Air France-KLM aiming to grow Transavia into low-cost leader

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Transavia is to be expanded beyond its core markets of France and the Netherlands to make it one of Europe’s main low-cost carriers, says Alexandre de Juniac, chief executive of parent Air France-KLM.

Under the group’s five-year Perform 2020 plan, the expansion of Dutch-based leisure unit Transavia Airlines and its French sister company Transavia France is to be accelerated so that the airlines can spearhead a fightback against low-cost rivals.

“The idea is to develop Transavia on a European basis so that in a few years’ time Transavia will be among the leaders of European low-cost. The reason for this is the leisure market is growing very strongly,” says de Juniac.

Under the new strategic programme, Transavia’s fleet will be expanded from 16 owned aircraft in 2014 to 26 by 2016, and new markets will be targeted across Europe.

The Dutch airline is moving away from its charter business to scheduled operations. What was a 70:30 split in charter to scheduled operations has become a 50:50, says de Juniac.

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From its base at Paris Orly, Transavia France will be a “key component” in the group’s short and medium-haul business while Hop! and Air France concentrate on the domestic and long-haul markets, says de Juniac.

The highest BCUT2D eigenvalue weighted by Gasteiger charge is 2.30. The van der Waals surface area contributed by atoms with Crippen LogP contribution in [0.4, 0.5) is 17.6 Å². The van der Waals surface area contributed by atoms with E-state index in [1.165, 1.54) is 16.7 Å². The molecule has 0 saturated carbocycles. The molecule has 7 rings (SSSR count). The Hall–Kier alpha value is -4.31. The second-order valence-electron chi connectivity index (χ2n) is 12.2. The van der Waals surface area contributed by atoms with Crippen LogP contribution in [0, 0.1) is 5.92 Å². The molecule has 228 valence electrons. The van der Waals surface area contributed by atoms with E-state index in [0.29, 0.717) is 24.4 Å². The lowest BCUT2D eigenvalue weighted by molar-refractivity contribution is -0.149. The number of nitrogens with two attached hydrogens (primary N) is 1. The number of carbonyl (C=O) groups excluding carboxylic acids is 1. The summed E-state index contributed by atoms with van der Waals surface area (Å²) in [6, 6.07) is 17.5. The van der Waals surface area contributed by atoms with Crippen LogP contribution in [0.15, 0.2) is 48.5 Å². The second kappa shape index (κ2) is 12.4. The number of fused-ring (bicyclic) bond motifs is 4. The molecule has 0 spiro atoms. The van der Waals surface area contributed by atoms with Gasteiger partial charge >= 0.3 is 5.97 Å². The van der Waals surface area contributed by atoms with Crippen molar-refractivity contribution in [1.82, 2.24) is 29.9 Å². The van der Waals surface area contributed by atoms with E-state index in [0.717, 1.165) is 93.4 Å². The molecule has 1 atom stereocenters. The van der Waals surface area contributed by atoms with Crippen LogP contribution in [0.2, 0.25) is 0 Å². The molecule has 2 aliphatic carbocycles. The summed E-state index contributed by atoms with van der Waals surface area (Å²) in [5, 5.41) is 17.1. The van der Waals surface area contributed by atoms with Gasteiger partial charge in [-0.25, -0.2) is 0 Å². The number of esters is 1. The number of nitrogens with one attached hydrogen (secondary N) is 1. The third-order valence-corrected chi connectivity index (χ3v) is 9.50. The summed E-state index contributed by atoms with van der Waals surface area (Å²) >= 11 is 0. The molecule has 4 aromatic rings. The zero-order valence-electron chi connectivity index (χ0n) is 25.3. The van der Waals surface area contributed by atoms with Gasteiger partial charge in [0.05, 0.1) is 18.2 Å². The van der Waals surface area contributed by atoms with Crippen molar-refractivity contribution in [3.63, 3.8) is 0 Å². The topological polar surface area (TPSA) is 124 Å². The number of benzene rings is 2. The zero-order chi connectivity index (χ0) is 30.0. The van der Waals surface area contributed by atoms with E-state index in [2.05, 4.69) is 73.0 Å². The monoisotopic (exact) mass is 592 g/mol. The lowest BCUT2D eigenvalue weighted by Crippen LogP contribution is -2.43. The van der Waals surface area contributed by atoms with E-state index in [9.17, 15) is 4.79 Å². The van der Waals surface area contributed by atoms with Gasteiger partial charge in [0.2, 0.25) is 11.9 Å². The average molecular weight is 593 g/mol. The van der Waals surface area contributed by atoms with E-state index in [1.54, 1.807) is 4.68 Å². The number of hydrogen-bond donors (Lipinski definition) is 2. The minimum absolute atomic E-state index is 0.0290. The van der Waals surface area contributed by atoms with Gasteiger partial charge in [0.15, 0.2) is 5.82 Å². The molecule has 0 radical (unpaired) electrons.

“For Transavia we are pushing hard for repositioning, in particular developing Transavia France by increasing the fleet and opening up 19 new destinations, and repositioning us in particular on the Dutch side from a model that was essentially charter- and tour operator-dominated to a more normal B-to-C base,” says de Juniac.

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Source: Air France-KLM

Transavia France is to seek out new routes that include sun and city-break locations not necessarily served previously by Air France.

De Juniac says another crucial element in the new strategy is ensuring that Transavia has superior levels of service to those of low-cost competitors by imparting Air France-KLM expertise in customer service and the handling of flight delays and cancellations, and by introducing add-ons such as Air France’s Flying Blue frequent-flyer programme.

“There is the possibility of Transavia passengers using their Flying Blue [points] in order to fly with Transavia, and the sales and distribution [network] of Air France and KLM is being made available to Transavia in particular, with efficient links on the website and also good tools for handling disruption which exist for Air France-KLM,” says de Juniac.